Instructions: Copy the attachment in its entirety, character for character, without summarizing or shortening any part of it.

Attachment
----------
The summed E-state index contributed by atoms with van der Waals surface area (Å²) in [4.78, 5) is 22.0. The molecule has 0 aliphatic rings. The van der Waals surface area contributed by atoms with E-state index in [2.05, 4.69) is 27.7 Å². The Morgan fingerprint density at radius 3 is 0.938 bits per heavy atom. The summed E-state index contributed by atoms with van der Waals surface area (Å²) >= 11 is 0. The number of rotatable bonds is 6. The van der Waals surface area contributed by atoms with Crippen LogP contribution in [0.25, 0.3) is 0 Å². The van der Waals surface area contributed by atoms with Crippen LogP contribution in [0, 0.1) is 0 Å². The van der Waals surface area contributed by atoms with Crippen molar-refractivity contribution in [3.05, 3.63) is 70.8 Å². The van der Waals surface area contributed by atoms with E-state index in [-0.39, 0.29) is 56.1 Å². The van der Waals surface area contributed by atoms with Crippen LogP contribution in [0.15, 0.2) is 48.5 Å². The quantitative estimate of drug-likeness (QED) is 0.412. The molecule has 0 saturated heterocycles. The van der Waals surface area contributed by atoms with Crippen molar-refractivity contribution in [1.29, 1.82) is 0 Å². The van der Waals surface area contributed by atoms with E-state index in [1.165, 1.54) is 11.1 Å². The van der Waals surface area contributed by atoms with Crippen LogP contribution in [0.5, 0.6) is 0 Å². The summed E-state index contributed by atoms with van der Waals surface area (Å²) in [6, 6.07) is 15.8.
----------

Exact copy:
The summed E-state index contributed by atoms with van der Waals surface area (Å²) in [4.78, 5) is 22.0. The molecule has 0 aliphatic rings. The van der Waals surface area contributed by atoms with E-state index in [2.05, 4.69) is 27.7 Å². The Morgan fingerprint density at radius 3 is 0.938 bits per heavy atom. The summed E-state index contributed by atoms with van der Waals surface area (Å²) >= 11 is 0. The number of rotatable bonds is 6. The van der Waals surface area contributed by atoms with Crippen LogP contribution in [0.25, 0.3) is 0 Å². The van der Waals surface area contributed by atoms with Crippen LogP contribution in [0, 0.1) is 0 Å². The van der Waals surface area contributed by atoms with Crippen molar-refractivity contribution in [3.05, 3.63) is 70.8 Å². The van der Waals surface area contributed by atoms with E-state index in [-0.39, 0.29) is 56.1 Å². The van der Waals surface area contributed by atoms with Crippen LogP contribution in [0.15, 0.2) is 48.5 Å². The quantitative estimate of drug-likeness (QED) is 0.412. The molecule has 0 saturated heterocycles. The van der Waals surface area contributed by atoms with Crippen molar-refractivity contribution in [1.29, 1.82) is 0 Å². The van der Waals surface area contributed by atoms with E-state index in [1.165, 1.54) is 11.1 Å². The van der Waals surface area contributed by atoms with Crippen LogP contribution in [0.5, 0.6) is 0 Å². The summed E-state index contributed by atoms with van der Waals surface area (Å²) in [6, 6.07) is 15.8.